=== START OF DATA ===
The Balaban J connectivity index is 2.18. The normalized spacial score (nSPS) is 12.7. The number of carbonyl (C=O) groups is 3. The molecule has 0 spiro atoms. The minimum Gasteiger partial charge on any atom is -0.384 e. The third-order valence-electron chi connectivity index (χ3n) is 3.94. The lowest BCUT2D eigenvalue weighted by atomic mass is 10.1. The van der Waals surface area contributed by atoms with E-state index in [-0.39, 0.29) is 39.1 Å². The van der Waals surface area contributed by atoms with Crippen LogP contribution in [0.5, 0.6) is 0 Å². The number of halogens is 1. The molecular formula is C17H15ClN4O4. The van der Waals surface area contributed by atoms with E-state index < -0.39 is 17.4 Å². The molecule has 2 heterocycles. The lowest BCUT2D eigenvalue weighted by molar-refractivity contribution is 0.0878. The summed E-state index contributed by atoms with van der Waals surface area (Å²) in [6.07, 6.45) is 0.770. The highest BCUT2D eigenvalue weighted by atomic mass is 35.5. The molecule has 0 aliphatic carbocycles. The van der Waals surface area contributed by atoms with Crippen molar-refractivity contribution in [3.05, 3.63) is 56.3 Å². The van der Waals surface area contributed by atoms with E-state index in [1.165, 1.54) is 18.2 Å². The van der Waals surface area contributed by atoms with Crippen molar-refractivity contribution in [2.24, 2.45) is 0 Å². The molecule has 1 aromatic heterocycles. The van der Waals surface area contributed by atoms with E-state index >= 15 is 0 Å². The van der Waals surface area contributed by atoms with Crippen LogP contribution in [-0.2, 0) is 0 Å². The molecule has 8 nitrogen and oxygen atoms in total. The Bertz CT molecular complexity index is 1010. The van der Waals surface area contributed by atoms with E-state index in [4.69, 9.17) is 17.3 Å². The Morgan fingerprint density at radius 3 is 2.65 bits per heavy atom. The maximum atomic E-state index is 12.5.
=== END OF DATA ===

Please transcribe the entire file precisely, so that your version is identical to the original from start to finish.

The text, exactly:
The Balaban J connectivity index is 2.18. The normalized spacial score (nSPS) is 12.7. The number of carbonyl (C=O) groups is 3. The molecule has 0 spiro atoms. The minimum Gasteiger partial charge on any atom is -0.384 e. The third-order valence-electron chi connectivity index (χ3n) is 3.94. The lowest BCUT2D eigenvalue weighted by atomic mass is 10.1. The van der Waals surface area contributed by atoms with E-state index in [-0.39, 0.29) is 39.1 Å². The van der Waals surface area contributed by atoms with Crippen LogP contribution in [0.5, 0.6) is 0 Å². The number of halogens is 1. The molecular formula is C17H15ClN4O4. The van der Waals surface area contributed by atoms with E-state index < -0.39 is 17.4 Å². The molecule has 2 heterocycles. The lowest BCUT2D eigenvalue weighted by molar-refractivity contribution is 0.0878. The summed E-state index contributed by atoms with van der Waals surface area (Å²) in [6.07, 6.45) is 0.770. The highest BCUT2D eigenvalue weighted by atomic mass is 35.5. The molecule has 0 aliphatic carbocycles. The van der Waals surface area contributed by atoms with Crippen molar-refractivity contribution in [3.05, 3.63) is 56.3 Å². The van der Waals surface area contributed by atoms with E-state index in [1.165, 1.54) is 18.2 Å². The van der Waals surface area contributed by atoms with Crippen molar-refractivity contribution in [2.24, 2.45) is 0 Å². The molecule has 1 aromatic heterocycles. The van der Waals surface area contributed by atoms with E-state index >= 15 is 0 Å². The van der Waals surface area contributed by atoms with Crippen LogP contribution in [-0.2, 0) is 0 Å². The molecule has 8 nitrogen and oxygen atoms in total. The Bertz CT molecular complexity index is 1010. The van der Waals surface area contributed by atoms with E-state index in [4.69, 9.17) is 17.3 Å². The Morgan fingerprint density at radius 3 is 2.65 bits per heavy atom. The maximum atomic E-state index is 12.5.